“Home worship, or personal worship when one cannot attend mass, is even simpler: the layman of Akatosh merely pauses for a full minute to count out the Seconds of Requital, thereby giving thanks for his or her mortal life and every hour it endures, however few."

 

"Greetings, my dear Bishop. There has been a matter weighing down on my heart for some time now, and you being a worshipper of the Akatosh may finally result in some closure on this subject – it is about a possible connection between the Daedric Prince Peryite and the Dragon God of Time. Some months ago, a grizzled gentleman of the Imperial College mentioned to me that worshippers of the Taskmaster regard his likeness to the Dragon Gold as some form of unknowable jest from the beginning of time. Both are also represented by dragons, and where Akatosh upholds the Aedric Order, Peryite's sphere of Natural Order seems to do the same for the Daedra. I have also noticed that statues of the two used by priests and cultists alike often only have a few minor derivations. Are these similarities simple coincidences, or is there in fact some hidden connection between these two immortals? As Akatosh's Bishop, what are your thoughts about this?"

– Eis Vuur Warden, Wayward and Contract Scholar

Bishop Artorius Ponticus says, “Daedra again! I will never understand people's fascination with those hateful and malicious demons. They are false gods, paragons of selfish willfulness, incapable of the sacrifice the Aedra made to create our world, unreliable of purpose and unworthy of worship.

“And yet some dare compare mighty and beneficent Akatosh to one of these so-called 'Princes' solely because the demon has stolen a Dragon's form and uses it as his symbol. If it were done out of admiration one could almost excuse it, but admiration is not a trait of the Daedra. This is theft, pure and simple, an attempt to gain unearned power and majesty by adopting another's guise. The Taskmaster? Pfah! Say, rather, The Impostor!

“We shall speak no more of this matter."

 

“In the standard Tamrielic worship, in specific the cults to Dibella, how do they go on about picking their Sibyl, or is this selected by divine inspiration via Dibella herself or otherwise?"

Valaria Aritus, Apprentice of the Mages Guild.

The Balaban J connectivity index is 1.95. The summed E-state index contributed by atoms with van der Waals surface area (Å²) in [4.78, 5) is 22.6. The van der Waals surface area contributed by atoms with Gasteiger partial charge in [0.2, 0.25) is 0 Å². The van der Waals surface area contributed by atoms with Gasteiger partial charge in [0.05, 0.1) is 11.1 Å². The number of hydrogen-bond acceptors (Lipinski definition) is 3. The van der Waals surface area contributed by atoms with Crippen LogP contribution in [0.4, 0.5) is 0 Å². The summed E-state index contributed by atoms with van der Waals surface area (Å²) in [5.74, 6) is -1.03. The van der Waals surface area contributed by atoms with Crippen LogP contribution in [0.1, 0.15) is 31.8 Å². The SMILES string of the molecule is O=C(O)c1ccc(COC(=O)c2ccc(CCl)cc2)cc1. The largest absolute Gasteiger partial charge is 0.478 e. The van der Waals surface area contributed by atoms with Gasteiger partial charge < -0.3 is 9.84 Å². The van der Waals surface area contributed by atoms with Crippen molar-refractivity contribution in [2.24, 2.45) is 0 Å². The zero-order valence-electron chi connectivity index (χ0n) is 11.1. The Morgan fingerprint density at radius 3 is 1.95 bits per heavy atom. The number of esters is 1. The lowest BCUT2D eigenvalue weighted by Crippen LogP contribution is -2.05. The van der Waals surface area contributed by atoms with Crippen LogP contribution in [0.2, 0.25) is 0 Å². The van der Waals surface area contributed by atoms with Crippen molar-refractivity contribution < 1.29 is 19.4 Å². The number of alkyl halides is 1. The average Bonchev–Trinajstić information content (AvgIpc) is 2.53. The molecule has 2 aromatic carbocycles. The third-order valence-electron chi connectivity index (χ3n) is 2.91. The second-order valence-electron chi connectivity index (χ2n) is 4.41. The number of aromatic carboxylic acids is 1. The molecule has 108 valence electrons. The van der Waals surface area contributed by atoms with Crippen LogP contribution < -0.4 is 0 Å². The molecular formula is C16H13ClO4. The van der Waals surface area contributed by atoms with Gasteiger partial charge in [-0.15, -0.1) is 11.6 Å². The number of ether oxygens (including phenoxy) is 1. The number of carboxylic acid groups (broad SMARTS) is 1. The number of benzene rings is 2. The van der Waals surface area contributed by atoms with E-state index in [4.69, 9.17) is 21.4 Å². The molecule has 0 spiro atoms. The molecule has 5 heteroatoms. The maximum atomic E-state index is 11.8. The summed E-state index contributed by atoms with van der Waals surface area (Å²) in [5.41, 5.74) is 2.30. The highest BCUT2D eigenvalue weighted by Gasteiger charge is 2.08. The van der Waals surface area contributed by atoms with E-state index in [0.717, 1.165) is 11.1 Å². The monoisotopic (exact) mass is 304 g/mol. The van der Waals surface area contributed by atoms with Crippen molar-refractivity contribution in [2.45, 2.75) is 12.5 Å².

Bishop Artorius Ponticus says, “How the Sibyl of a House of Dibella is selected is one of their cult mysteries—if I knew the answer, I couldn't tell you, as I would be sworn to secrecy! It is said by some that Dibella herself chooses her Sibyls, communicating her choice to a congregation through some form of divine revelation. Others, myself included, deem this rather unlikely, as the Self-Sacrificed Gods are no longer active presences in our world. Father Akatosh might be considered the most 'active' Aedra of all, as we sense him every second in the passage of time—but if I, a Bishop of Akatosh, have never communed with my Divine, then (with no disrespect to the Lady of Love) how likely is it that a Sibyl of Dibella can commune with hers? Not at all. No, not likely at all."

 

“To Artorius Ponticus, Bishop of Akatosh at the Temple in Kvatch,
Every Cyrodiil knows about the Covenant between Father Akatosh and St. Alessia, but this amateur scholar does not understand how Molag Bal could bypass this agreement between the Divine and Al-Esh when the Daedra Prince destroyed Gil-Var-Delle in the final year of the First Era. Could you explain in terms that even the simplest of Nords could understand?"

Quintillius Trebates of the Grand Library of Leyawiin

Bishop Artorius Ponticus says, “That challenge may be beyond me, Honorable Quintillius, as the matter is … complicated. The issue of protecting Nirn from the depredations of the Daedra is not simply binary, with Tamriel either defended or undefended. The Mundus is multiplex, and both contains and is surrounded by the unnumbered planes of Oblivion. This is paradox, but it is true nonetheless. The Covenant of Akatosh is sacred and peerless, of course … but there may be ways by which it could be weakened, or even, unthinkably, sundered.

“The God of Time may be First of the Aedra, but there are many other powers in the Mundus, and others we will not speak of in the Beyond. Some defend us; some contest with our defenders; and even the acts of mortals may not be inconsequential. We have unyielding faith that Father Akatosh defends us—but still we pray in times of peril."